When I Don’t Understand God
Oh, the depth of the riches and wisdom and knowledge of God! How unsearchable are his judgments and how inscrutable his ways! Romans 11:33
When my siblings and I were young, my parents, in an effort to teach us financial stewardship, opened a savings account in each of our names. Unspent allowance and birthday money went into it and I remember when my dad first told me that I’d saved $100. I was astounded. That was a magnificent number – more money than I’d ever imagined. I asked him if that was enough to buy a car or a house, which he found amusing. He explained that a new car could cost 100 times that and a house, 500 times that. I simply couldn’t wrap my head around those numbers. It seemed impossible.
I still get that same feeling sometimes – like I’m a child attempting to grasp grown-up concepts. When I question God and I just don’t get what he’s doing, I look back to my childhood and remember that story. As far as my father’s mind was above my own at the time, God is infinitely further beyond my grown-up brain now. There are a lot of things I don’t understand. Why does God allow a child to be abused? Why do good people get cancer and die young? How can God be all-powerful and loving? Why does addiction even exist? How can God be in control and we can still have free will?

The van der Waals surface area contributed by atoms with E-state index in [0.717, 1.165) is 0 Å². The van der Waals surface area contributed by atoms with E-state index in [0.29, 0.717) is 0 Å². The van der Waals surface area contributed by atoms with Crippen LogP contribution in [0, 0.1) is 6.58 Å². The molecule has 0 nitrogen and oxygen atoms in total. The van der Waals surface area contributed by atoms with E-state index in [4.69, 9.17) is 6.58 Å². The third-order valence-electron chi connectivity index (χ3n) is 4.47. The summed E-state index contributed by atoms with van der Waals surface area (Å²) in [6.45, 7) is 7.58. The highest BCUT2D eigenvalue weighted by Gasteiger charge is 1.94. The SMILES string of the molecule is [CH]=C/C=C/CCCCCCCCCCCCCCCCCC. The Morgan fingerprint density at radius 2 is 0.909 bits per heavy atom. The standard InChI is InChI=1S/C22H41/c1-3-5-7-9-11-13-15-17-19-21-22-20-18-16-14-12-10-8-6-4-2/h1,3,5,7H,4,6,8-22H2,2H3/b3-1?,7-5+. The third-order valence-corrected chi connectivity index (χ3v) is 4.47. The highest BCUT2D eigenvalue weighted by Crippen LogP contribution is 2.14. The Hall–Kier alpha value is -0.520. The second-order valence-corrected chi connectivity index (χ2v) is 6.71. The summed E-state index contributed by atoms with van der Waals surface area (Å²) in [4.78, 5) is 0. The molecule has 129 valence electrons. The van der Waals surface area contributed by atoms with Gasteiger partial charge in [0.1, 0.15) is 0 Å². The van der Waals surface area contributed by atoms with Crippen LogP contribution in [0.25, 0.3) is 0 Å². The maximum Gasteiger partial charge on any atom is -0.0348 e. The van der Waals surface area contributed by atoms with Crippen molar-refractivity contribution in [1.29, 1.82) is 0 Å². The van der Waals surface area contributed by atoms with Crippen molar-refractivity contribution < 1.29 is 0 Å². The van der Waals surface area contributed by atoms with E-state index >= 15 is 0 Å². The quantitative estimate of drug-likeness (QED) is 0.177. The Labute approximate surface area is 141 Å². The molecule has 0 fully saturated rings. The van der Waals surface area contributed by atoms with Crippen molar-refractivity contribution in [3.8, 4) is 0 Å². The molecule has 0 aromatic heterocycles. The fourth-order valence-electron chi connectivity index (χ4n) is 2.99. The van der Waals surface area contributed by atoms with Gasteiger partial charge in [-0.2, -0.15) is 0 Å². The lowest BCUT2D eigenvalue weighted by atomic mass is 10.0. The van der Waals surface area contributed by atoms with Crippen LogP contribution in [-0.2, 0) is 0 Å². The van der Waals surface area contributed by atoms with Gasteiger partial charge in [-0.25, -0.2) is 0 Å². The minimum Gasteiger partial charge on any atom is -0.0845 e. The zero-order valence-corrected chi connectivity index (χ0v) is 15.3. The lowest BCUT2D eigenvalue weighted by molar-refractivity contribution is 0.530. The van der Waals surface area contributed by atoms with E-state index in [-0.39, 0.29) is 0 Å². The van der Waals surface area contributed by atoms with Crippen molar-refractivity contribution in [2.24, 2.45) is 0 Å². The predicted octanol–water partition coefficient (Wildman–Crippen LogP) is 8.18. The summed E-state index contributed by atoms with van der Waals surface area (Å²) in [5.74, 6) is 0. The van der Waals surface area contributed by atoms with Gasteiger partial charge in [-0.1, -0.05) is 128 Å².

Paul must have encountered similar questions when he penned the words of today’s passage. In it, he spoke of God’s long-term plan regarding his people, the Israelites, who had largely rejected Jesus. How can this be God’s plan if even his chosen people have refused it? The plan didn’t make sense to many I’m sure. Paul responded though, that it’s God’s plan. He isn’t required to make his will make sense to our limited intellect. He isn’t obligated to run things by us for our approval. He’s God. As God, he’s so far beyond our comprehension that it’s almost guaranteed that his will is often going to baffle us.
As a child, I couldn’t grasp the numbers my father tried to explain. But I believed him because he’s my dad. That seems to be similar to what Paul said. We may not understand God. He is, by nature, beyond us. We’d do well to accept that there are things we may never comprehend, but that we must still believe in and follow him, because he’s still God.